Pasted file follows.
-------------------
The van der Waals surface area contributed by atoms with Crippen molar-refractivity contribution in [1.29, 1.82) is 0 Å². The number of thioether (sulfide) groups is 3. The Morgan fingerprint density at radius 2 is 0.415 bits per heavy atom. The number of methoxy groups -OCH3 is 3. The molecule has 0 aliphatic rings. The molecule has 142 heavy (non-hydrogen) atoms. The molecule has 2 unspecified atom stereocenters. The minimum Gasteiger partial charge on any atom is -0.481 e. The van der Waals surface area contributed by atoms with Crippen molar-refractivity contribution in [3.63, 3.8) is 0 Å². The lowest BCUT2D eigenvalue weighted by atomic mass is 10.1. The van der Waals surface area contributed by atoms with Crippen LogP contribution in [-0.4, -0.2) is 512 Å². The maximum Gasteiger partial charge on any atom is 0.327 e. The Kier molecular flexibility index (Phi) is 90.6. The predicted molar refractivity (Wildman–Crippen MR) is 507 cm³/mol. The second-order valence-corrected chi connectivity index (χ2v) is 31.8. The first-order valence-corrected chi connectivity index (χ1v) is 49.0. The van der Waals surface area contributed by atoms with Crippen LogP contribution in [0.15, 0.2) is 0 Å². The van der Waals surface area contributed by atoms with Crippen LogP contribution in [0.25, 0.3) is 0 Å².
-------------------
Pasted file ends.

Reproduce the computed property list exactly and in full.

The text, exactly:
The van der Waals surface area contributed by atoms with Crippen molar-refractivity contribution in [1.29, 1.82) is 0 Å². The number of thioether (sulfide) groups is 3. The Morgan fingerprint density at radius 2 is 0.415 bits per heavy atom. The number of methoxy groups -OCH3 is 3. The molecule has 0 aliphatic rings. The molecule has 142 heavy (non-hydrogen) atoms. The molecule has 2 unspecified atom stereocenters. The minimum Gasteiger partial charge on any atom is -0.481 e. The van der Waals surface area contributed by atoms with Crippen molar-refractivity contribution in [3.63, 3.8) is 0 Å². The lowest BCUT2D eigenvalue weighted by atomic mass is 10.1. The van der Waals surface area contributed by atoms with Crippen LogP contribution in [-0.4, -0.2) is 512 Å². The maximum Gasteiger partial charge on any atom is 0.327 e. The Kier molecular flexibility index (Phi) is 90.6. The predicted molar refractivity (Wildman–Crippen MR) is 507 cm³/mol. The second-order valence-corrected chi connectivity index (χ2v) is 31.8. The first-order valence-corrected chi connectivity index (χ1v) is 49.0. The van der Waals surface area contributed by atoms with Crippen LogP contribution in [0.15, 0.2) is 0 Å². The van der Waals surface area contributed by atoms with Crippen LogP contribution in [0.25, 0.3) is 0 Å².